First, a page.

Psychological health

Studies have shown that regular physical activity and exercise participation form an essential component of physical and psychological health (Barrows, 2011), thus it is recommended that all individuals should aim to include exercise in their lifestyle (Department of Health, 2004; Physical Activity Guidelines Advisory Committee, 2008). Physical activity has been found to be associated with reduced risk of depressive symptoms and anxiety, and improved self-esteem and self-concept in young people (Strong, Malina, Blimkie,  Daniels,  Dishman, Gutin, Hergenroeder, Must, Nixon, Pivarnik, Rowland, Trost, S., &  Trudeau, 2005). The most frequently cited reason for engaging in leisure time physical activity, according to population surveys, is to “feel better mentally and physically”. Personal testimonials of older participants in community exercise programs and anecdotal reports from older subjects in exercise studies include statements such as: “feeling better,” “sleeping better,” “moving better,” “more relaxed,” “more energy,” and “less stiffness.” These attributions may represent sources of motivation for ongoing exercise participation for many older adults. Ismail and Trachtman (1973) demonstrated that regular physical activity was associated with improvements in a variety of psychological variables including life satisfaction, creativity, and quality of life. Morgan and Goldston (1989), extended our understanding of the relationship between physical activity and psychological health by helping to establish that regular exercise can have significant therapeutic effects in the prevention, management, and treatment of clinical depression and anxiety. Finally, a former president of the National Academy of Kinesiology, Spirduso (1980) was among the first to show that regular exercise may be associated with improvements in cognitive functioning and that highly active older adults can maintain high levels of performance on a variety of neuropsychological measures, often outperforming individuals many years their junior. Routine physical activity is also associated with improved psychological well-being (e.g., through reduced stress, anxiety and depression. Psychological well-being is particularly important for the prevention and management of cardiovascular disease, but it also has important implications for the prevention and management of other chronic diseases such as diabetes, osteoporosis, hypertension, obesity, cancer and depression.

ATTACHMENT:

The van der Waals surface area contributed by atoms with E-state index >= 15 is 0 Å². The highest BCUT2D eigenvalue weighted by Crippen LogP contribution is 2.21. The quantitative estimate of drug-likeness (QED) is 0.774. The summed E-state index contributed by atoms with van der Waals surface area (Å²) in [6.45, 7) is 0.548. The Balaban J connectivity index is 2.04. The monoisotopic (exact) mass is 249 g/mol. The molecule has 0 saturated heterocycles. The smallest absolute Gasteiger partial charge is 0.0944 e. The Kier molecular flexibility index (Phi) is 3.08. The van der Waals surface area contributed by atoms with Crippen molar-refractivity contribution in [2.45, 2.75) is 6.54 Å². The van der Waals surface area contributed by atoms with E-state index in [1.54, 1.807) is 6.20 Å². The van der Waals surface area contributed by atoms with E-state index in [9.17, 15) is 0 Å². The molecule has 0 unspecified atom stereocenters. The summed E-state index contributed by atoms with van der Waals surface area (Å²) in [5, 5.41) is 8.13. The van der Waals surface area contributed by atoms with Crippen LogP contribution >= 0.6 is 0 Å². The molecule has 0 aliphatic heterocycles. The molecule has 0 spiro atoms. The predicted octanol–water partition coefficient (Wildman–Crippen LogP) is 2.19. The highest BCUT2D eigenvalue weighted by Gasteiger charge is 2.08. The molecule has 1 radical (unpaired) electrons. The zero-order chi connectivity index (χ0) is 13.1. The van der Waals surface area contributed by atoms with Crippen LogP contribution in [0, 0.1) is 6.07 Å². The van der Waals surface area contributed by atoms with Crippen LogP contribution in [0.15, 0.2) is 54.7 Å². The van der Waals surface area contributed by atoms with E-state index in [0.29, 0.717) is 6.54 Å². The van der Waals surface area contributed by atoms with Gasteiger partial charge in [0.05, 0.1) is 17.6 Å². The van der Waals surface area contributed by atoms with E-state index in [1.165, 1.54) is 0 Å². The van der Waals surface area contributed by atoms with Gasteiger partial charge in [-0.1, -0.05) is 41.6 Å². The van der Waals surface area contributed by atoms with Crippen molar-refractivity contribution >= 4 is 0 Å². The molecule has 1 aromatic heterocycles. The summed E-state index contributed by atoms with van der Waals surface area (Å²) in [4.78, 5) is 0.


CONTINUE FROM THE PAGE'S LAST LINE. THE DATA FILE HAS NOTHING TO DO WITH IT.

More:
Although the links between regular physical exercise and health are well documented, and one would expect participation in physical activity to be the norm, many people are either sedentary or too infrequently active to accrue health benefits (Dubbert, 1992). According to the World Health Organization (2002), sixty per cent of the world’s population does not accumulate enough physical activity to attain the health benefits. Thus, a major practical issue in health promotion concerns how to facilitate adherence to regular exercise (Dishman, Sallis & Oreinsteir, 1985; Crawford & Eklund, 1994). Each of us needs to think about increasing the types of activities that suit our lifestyle and can easily be included in our day. Regular exercise and physical activity are associated with substantial health benefits that accrue to individuals of all ages and that older adults should be encouraged to exercise regularly and to avoid sedentary and inactive lifestyles (U.S. Department of Health and Human Services [USDHHS], 1996).

I want to close this article with one of my favorite quotes by Socrates “No man has the right to be an amateur in the matter of physical training. It is a shame for a man to grow old without seeing the beauty and strength of which his body is capable”. Take advantage of what your bodies are capable of and start today!